Wednesday, May 18, 2011

I post links: Are fashion makeover shows discriminatory?

I've got to post this, before I run off to work. (Need to pick up the pace on my unpacking after Cincy Fashion Week -- still haven't found the USB cable to upload the pics I got! Grr!)

But I've sang the praises of The Fashionate Traveller before, and today I'm going to do it again.

"How do I Look" -- Is it discriminatory?

I love a good makeover show as much as anyone. Seeing girls or older women who have no clue about fashion and style and who really want to learn, and see them benefit from others’ expertise, is a lovely thing. Sometimes it results in a whole new lease of life and improved self esteem which is a great thing.

But lately something has been irking me that I’d like to get off my chest: some shows, particularly “How Do I Look” decide that alternative culture is not valid and ladies with alternative/goth/punk/rock fashion senses need a good smack upside the head. Occasionally this is true. For every well put together rock chick there may well be another girl who just looks, well, trashy. But often I see people who already have a strong sense of self, being pressured to give up their old clothes, hairstyles etc…in order to please well-meaning siblings and friends who want to ‘vanilla’ them down. Know what I mean?

I've had these exact same kind of off-put feelings while watching "What Not to Wear." I loves me some Clinton, but not everyone wants to dress like they came out of a khaki cookie-cutter, like these shows seem to do to um, everyone. Good comments abound in this post, and I encourage you to go check 'em all out.

What do *you* think?

Monday, May 2, 2011

VU Fashion program needs to step it up

Over a week-long period, when I was at my most stressed-out this semester, I considered changing from the costume construction major to fashion merchandising at Vincennes University. I knew it would be less time-consuming.

Boy, am I glad I didn't.

In a final presentation in my history of costume class, I watched a fashion major exhibit an adequate level of knowledge. Um, that is, adequate if you want to work a minimum-wage retail gig in southern Indiana for the rest of your life.

She didn't know what a crinoline is. She couldn't pronounce the word. She did not know how to pronounce the names of Karl Lagerfeld or Vivienne Westwood. This presentation was over fashions FROM 1980 TO 2008. We were alive during this time! There is no excuse! I can understand, maybe, being a first year and mixing up your 15th-century farthingales. Because we don't really often use farthingales anymore. But come ON. Failing to know even the most basic basics of recent fashions? Being unable to pronounce the word "proliferate?"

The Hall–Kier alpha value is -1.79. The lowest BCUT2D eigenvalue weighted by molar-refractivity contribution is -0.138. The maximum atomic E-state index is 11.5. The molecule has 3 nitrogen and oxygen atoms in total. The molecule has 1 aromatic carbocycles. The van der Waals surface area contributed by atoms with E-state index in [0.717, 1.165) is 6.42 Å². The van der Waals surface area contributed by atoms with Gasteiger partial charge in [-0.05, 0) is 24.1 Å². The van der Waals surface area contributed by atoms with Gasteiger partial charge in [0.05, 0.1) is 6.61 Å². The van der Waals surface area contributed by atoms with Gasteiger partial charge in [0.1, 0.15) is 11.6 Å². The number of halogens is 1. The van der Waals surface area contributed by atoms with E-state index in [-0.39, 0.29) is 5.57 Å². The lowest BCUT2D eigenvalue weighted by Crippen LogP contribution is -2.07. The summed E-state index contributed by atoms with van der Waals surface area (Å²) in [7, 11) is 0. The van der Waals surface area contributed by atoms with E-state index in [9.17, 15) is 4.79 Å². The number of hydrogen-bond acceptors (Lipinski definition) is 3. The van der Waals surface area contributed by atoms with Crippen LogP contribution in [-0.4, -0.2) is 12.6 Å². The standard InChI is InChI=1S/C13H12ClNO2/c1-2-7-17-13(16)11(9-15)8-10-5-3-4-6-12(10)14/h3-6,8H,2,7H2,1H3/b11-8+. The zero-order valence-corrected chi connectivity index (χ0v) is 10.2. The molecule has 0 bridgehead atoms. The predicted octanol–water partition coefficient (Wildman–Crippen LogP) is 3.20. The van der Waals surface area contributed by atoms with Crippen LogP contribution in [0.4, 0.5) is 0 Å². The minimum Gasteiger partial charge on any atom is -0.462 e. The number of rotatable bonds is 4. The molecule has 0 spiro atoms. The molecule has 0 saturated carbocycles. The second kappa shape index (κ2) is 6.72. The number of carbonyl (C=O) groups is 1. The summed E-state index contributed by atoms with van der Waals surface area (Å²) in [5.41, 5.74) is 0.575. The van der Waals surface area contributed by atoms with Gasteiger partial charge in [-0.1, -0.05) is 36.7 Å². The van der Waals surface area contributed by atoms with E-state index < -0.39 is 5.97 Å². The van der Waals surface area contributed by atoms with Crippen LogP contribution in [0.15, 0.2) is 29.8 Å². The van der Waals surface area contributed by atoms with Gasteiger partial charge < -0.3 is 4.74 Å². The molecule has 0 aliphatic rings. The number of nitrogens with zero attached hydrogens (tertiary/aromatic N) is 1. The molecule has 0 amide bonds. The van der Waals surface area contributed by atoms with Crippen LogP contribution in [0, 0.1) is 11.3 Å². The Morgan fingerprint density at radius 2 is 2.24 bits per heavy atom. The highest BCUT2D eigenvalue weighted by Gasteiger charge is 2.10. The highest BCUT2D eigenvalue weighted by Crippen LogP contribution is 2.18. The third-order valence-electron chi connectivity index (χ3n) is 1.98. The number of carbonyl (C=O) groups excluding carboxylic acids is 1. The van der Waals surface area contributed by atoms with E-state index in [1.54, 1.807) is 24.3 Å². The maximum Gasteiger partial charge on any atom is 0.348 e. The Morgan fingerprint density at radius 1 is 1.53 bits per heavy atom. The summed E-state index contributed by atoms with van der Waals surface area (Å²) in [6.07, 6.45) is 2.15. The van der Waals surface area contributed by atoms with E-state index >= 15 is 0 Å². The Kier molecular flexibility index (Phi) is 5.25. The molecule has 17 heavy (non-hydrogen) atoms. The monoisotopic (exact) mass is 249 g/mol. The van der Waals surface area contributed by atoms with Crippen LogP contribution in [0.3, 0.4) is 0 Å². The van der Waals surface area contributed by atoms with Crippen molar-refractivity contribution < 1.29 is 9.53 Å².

Anywhere outside of Vincennes, you're gonna get laughed out of the room. I politely maintained my poker face in the classroom while resolving to work like hell on studying independently as much as possible, beefing up my portfolio, and researching quality apprenticeships and internships. I wish a better fashion school were within my budget; this is not the current reality. Thus, my resolve is strengthened to work even harder and make up for what my price-range lacks in useful education.

I don't want to sound ungrateful. There are some things I've learned this semester. But most of them have been from Professor Sevak in the costume department. I'm not saying any of this to be mean. I'm providing an honest assessment of what I've seen so far of my peers, which is honestly much more tactful than what they'd receive from "real" industry-types. I'm saying the truth: A fashion revolution is happening, right here in our state, just a few hours to the north. As it stands, we students can't rely on this institution to prepare us, because we will be far from ready. The Vincennes University fashion department needs to step up their game, in a big way, if they and their students want a slice of the action. We deserve better, and we ought to demand such.


I'm going totally Herbal-Essences commercial over this post by Jeremiah Williams over at the Indianapolis Fashion Collective Blog.

A Fashion Revolution for the Men of Indianapolis? Yes, Please!

My good man, I could NOT agree with you more!

Excerpty goodness:
Unlike the ladies, most men often underestimate what style can do for them. There is a clear difference from just putting on a suit, and styling the suit to you. That difference could be getting the job or promotion, over someone else. Putting together your look before you go out, to a social event, could affect your networking connections or making that romantic connection. I went to my twitter followers, to see what they thought of style over just getting dressed, for men. One response, kind of summed it up perfectly. Grey Granite (@greygranite), a local music artist said, “ In 2011 you can judge a book by its cover – we have graphic designers and stylists and TV to ensure that you customize your look so that it will only take a split second for your audience to find you – and love you”.

So men of Indianapolis, let’s give people a reason to fall in love with you. The city has too much talent and passion, to let it get underestimated; JUST BECAUSE IT IS LOCATED IN THE MIDWEST.

*pumps fist* Let the revolution begin!